Bruce Norris, who has given us the award-winning Clybourne Park (about race relations) and the less-successful Domesticated (about the broken marriage of a philandering politician), turns to wife-swapping in The Qualms. Not wife-swapping exactly, as the mismatched octet Norris assembles includes only one couple that is actually married, but you get the idea.
For all the sex setup--there's a big bowl of colored condoms on the side table, which ends up unused but flung across the stage--the author apparently intends for the philosophical bantering among the participants to take the place of any actual action. They talk on and on about the nature of monogamy, sex, specific sex acts, sex with cows, and even the Hundred Years' War (go figure); but given all the possibilities, and Norris does indeed go into the statistical possibilities of sex among group participants, there is only one actual coupling.
This occurs offstage, among two female characters who are presumably intended to be the two most traditionally attractive cast members. (There is also the suggestion of other activity in the background, later on.) Norris, though, plays it safe; while there is a good deal of talk about the naturalness of bisexuality, he avoids suggesting that anything will happen tonight between the men.
The Qualms, like the author's aforementioned plays, originated last July at Steppenwolf. Pam MacKinnon--whose credits include Clybourne Park and the recent Broadway revivals of Who's Afraid of Virginia Woolf?, A Delicate Balance and The Heidi Chronicles--once again directs, as she did in Chicago. The Playwrights Horizons production is not a transfer, though; the cast--with one exception--is new, although the central couple is played by Jeremy Shamos and Sarah Goldberg, both of whom were prominent in Clybourne Park.
Shamos is especially good as Chris, the newby swinger who is decidedly out-of-place. (Shamos is becoming a familiar face, both on stage and screen; he recently played the annoying actor who was sandbagged in "Birdman" and replaced by Edward Norton.) Norris has Chris deal with his increasing discomfort with inherent politeness, until he reaches the breaking point; then, the embattled character lashes out truths that shatter the attitudes of the group and turn matters violent. The flashpoint comes when Deb--the significantly overweight member of the orgy--offers to "rock" Chris "like a hurricane" and he blurts out that he won't have sex with her because of her looks. The hard-as-nails, trash-talking gal runs off crying.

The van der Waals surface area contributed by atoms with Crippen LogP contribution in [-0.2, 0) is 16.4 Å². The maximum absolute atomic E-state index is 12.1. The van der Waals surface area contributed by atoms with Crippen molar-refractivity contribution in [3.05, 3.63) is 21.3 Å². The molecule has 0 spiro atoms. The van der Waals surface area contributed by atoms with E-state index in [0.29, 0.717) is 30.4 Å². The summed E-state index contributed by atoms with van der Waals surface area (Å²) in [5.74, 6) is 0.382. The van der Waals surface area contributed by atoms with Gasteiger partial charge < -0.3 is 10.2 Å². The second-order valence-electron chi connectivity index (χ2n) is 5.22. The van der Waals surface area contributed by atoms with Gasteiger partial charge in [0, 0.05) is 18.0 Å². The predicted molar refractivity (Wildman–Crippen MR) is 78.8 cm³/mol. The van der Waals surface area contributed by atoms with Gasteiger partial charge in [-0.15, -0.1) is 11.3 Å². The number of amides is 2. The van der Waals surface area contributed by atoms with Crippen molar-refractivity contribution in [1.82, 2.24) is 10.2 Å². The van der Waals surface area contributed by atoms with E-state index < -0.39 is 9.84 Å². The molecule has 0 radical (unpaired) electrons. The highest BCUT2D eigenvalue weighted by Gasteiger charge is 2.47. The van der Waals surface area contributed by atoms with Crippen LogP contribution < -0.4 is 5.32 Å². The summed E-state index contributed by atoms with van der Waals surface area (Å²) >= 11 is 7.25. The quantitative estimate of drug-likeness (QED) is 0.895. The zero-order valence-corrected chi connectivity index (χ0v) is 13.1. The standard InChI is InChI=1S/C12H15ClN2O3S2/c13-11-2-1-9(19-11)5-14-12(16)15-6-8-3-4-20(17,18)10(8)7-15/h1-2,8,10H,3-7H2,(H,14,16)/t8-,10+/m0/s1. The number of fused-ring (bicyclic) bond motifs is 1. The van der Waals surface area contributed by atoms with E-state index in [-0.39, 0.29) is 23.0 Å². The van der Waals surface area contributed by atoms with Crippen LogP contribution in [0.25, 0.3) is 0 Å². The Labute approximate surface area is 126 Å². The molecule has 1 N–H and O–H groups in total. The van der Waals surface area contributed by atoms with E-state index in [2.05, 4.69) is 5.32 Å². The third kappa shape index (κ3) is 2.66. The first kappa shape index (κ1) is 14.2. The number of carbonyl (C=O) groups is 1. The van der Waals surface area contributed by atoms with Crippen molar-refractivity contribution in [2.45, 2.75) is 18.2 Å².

Donna Lynne Champlin and Jeremy Shamos in The Qualms. Photo: Joan Marcus
Rude and not politically correct, but obvious and all too understandable. In fact, from the moment the final four participants start to enter--the play begins with Chris and his wife Kristy chatting nervously with the relatively presentable host couple--one gets a sneaking suspicion that Norris is setting us up. Yes, of course there is a "fat" girl that our hero will inevitably get stuck with; there is also a fellow who "looks" gay. He keeps accusing Chris of casting aspersions, but the role is written in an unambiguously suggestive manner. What's more, the character has been cast and directed so that the audience is programmed to make the same assumption.
Which takes us to the root problem of The Qualms. Norris tries to be provocative, but there is the continual feeling that he is manipulating us. The fat girl is obviously unattractive, at least to Chris; the non-gay guy is obviously questionable. (He is described in the stage directions as "in his twenties, black, dancer-ish, model-handsome, aloof.") Norris wants us to be taken aback when Chris attacks; but the playwright is the one who uses stereotypes to all-too-visibly push poor Chris into the corner. Thus, the friction is not so real as it is presumably meant to be.
Any number of times during the play, one wonders why this character would even be there. Norris offers the excuse that Chris caught his wife having lunch with an ex-boyfriend, and is so jealous that he takes her to have sex with a group of strangers. Hunh??? Chris is as out-of-place as the $150 bottle of cabernet he has brought for the heathenish group, who turn up their collective noses in favor of mohitos and caipharinas. There are a few places where Chris would and could apologetically write it off as a mistake and simply leave. But he doesn't, for that would leave Mr. Norris without a play.
Let it be said that Goldberg, at least, makes her character believable; while her husband might feel out of place, Krissy is primed and ready to indulge in the orgy. Also standing out, as the hostess Teri, is Kate Arrington. She is the one Steppenwolf member who recreates her role. Listening to her extended, run-on speech describing her path from pregnant teenager downhill to suburban swinger, one can instantly understand why Norris and MacKinnon brought her along: Arrington makes this speech funny, touching and believably real. The rest of the cast makes do with the material, with little help from the speeches the author puts in their scripts.
I do, though, like the way Norris ends his orgy with everyone blandly sitting around the coffee table eating Deb's banana cream pudding with separate spoons from a communal bowl.
The Qualms, by Bruce Norris, opened June 14, 2015 and continues through August 16 at Playwrights Horizons